By Katie Jacholke
 

If you’re looking for the sort of safari that could have fallen off the pages of National Geographic, Kenya is a pretty good bet. But behind the epic landscapes and strutting wildlife is a country that’s at the forefront of wildlife conservation and community development. Not only that, but the lodges themselves have to be amongst some of the most sustainable on the continent. In this article, we go behind the scenes of Kenya conservation, and discover the top 10 most eco-friendly lodges in the country, and how they contribute to the vital world of conservation.

1. Ol Donyo Lodge

Amboseli

Visit Ol Donyo Lodge, set on the 275,000-acre Mbirikani Group Ranch in the beautiful Amboseli region, and a (good) percentage of your stay goes straight back to the local communities. How? The land is actually owned by 4,000 local Maasai and Ol Donyo leases from them on the understanding that they will ensure the conservation and protection of the ranch, and the beautiful animals that roam the plains. A damn fine example of Kenya conservation in action if you ask us…

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Borana Lodge, Laikipia, Kenya

2. Borana Lodge

Laikipia

Kenya conservation doesn’t just have to be about wildlife, and when it comes to community involvement, Borana Lodge in the Laikipia region are doing a pretty sterling job. They’ve got a ‘Landrover clinic’ – a mobile medicine-car that travels around the communities giving out vaccinations and advice, as well as an education programme that supports primary, secondary and university students. And did we mention that they also play a part in protecting the endangered rhino (white and black) of the conservancy, as well as providing training for 100 rangers?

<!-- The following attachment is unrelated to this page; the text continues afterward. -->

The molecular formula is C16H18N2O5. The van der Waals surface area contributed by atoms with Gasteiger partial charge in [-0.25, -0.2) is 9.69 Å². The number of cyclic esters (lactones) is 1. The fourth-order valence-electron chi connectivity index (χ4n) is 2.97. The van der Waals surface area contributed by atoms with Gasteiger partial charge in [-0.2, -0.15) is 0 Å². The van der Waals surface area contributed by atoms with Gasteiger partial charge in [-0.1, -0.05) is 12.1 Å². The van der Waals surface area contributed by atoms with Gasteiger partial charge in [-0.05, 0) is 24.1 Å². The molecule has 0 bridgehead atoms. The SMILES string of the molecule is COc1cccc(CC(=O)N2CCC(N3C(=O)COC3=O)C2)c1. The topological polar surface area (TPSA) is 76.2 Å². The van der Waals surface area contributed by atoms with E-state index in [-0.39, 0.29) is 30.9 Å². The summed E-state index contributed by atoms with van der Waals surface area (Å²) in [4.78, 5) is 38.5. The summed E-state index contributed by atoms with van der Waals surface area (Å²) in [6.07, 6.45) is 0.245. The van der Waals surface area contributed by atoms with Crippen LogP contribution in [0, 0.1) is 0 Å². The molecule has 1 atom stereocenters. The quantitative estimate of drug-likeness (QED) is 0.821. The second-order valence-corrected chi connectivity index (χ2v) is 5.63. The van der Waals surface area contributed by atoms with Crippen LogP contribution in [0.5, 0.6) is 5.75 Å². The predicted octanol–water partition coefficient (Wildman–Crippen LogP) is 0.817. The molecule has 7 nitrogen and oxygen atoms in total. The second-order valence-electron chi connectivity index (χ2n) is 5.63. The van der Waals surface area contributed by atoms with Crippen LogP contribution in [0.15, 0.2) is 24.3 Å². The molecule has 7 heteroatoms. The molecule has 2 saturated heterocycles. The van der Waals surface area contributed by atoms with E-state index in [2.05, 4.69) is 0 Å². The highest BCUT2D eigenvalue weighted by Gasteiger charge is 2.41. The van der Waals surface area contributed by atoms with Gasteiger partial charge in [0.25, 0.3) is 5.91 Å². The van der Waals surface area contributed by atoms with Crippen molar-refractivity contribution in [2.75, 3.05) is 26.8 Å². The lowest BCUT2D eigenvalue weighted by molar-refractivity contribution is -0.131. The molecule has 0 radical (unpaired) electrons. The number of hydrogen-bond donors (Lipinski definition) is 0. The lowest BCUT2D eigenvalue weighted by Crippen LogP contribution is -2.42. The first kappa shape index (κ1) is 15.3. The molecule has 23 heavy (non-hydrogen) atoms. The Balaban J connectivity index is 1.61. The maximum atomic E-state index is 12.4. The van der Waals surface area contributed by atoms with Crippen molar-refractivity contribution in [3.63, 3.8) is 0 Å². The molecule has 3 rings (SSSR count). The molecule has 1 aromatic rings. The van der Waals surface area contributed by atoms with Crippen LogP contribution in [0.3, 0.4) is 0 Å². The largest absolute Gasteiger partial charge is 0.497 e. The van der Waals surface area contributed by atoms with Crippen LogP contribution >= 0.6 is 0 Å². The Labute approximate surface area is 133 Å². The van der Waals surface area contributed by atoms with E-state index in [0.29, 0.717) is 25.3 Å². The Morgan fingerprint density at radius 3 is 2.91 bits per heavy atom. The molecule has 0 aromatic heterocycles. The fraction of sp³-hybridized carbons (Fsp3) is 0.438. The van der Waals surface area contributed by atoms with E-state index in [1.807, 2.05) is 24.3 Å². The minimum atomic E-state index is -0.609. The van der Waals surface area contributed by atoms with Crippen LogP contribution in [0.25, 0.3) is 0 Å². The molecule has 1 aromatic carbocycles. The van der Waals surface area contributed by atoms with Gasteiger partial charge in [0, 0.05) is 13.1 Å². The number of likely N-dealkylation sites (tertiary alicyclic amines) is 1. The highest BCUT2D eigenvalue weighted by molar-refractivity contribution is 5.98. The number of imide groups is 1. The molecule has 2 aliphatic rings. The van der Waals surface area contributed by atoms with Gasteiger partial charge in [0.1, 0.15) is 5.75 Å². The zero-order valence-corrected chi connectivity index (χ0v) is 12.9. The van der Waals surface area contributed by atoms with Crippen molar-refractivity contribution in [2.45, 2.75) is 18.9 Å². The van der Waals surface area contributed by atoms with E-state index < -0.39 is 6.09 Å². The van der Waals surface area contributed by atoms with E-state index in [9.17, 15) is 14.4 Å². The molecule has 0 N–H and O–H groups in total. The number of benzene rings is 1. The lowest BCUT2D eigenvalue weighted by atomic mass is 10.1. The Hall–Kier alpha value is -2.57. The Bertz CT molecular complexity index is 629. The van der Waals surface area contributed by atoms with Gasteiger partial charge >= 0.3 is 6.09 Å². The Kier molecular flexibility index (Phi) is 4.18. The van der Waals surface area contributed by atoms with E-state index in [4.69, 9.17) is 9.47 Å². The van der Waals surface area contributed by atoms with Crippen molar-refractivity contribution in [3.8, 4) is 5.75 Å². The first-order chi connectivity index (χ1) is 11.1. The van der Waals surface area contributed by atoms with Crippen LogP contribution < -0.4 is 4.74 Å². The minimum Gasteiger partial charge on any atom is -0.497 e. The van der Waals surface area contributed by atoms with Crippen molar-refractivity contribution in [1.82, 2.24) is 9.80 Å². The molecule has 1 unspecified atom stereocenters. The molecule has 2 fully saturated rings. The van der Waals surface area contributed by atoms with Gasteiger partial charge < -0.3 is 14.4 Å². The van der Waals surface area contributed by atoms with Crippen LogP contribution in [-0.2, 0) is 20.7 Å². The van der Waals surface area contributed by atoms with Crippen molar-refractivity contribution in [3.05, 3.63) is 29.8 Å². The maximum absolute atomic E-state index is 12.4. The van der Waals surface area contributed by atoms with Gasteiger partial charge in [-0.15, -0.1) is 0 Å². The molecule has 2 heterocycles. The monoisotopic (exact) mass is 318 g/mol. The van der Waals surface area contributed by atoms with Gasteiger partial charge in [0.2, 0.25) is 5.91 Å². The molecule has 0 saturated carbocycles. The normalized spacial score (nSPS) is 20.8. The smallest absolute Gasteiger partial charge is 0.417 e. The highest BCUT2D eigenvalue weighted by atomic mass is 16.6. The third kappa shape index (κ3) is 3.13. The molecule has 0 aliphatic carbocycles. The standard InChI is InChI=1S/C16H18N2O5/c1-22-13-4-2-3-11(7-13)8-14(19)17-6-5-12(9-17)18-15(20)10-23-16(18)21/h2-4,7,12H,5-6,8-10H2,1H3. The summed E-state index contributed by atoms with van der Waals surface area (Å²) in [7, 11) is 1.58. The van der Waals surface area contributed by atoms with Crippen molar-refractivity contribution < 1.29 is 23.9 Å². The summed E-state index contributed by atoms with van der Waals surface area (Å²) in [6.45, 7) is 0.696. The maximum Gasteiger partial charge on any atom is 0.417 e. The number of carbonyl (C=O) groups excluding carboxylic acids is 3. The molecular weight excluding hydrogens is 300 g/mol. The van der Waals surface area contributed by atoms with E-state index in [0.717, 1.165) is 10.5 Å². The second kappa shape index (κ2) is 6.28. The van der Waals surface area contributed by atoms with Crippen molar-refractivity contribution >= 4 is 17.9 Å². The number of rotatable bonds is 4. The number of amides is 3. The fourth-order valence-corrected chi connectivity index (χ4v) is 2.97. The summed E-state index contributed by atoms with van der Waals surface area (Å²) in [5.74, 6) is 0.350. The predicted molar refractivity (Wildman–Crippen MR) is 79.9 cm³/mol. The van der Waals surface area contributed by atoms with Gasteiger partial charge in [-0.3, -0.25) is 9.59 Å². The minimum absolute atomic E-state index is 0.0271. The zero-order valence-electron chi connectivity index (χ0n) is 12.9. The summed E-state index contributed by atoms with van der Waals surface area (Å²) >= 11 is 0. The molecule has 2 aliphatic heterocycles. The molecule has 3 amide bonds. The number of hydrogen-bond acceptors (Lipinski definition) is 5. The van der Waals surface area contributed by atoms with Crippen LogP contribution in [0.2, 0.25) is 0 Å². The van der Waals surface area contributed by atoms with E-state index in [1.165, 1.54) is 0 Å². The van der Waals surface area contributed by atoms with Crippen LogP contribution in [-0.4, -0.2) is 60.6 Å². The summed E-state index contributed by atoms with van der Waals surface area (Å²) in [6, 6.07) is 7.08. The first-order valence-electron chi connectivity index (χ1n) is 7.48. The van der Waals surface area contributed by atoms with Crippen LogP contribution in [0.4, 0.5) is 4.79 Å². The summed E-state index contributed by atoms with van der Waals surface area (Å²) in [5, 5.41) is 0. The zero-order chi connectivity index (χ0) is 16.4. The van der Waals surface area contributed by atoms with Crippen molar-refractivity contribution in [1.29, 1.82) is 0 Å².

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Saruni Rhino Camp, Samburu, Kenya

3. Saruni Rhino Camp

Samburu

Deep in the scorched red earth of northern Kenya, Sera Community Conservancy is the first of its kind in Africa to own and operate a sanctuary dedicated to the protection of black rhino. In the heart of the sanctuary is Saruni Rhino Camp, a tiny, two-bedroom camp from which you can track the iconic species on foot for a seriously up-close-and-personal encounter. Best of all, the fee for the experience goes straight back into the conservancy for ongoing research and the state-of-the-art protection required.

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Elsas Kopje, Meru, Kenya

4. Elsa’s Kopje Lodge

Meru

Keep your conscience clean and green with a visit to Elsa’s Kopje Lodge. Awarded Gold Level status by the Kenya Ecotourism Society, the team take their commitment to environmental responsibility incredibly seriously. LED bulbs, solar panels and water heaters keep energy use to a minimum; fresh veggies are bought from local farmers; all timber is taken from renewable sources, and rubbish is recycled whenever possible. And that’s just the beginning!

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Naboisho Camp, Masai Mara, Kenya

5. Naboisho Camp

Masai Mara

The Mara Naboisho conservancy on the edge of the world-famous Masai Mara is a truly special area. A ground-breaking initiative in Kenya conservation that not only conserves the (fabulous) wildlife, but also protects and empowers the local people, there’s not many places like it on the continent. Spend a night at stylish Naboisho Camp, and be safe in the knowledge that your pennies are going straight back to the Maasai landowners.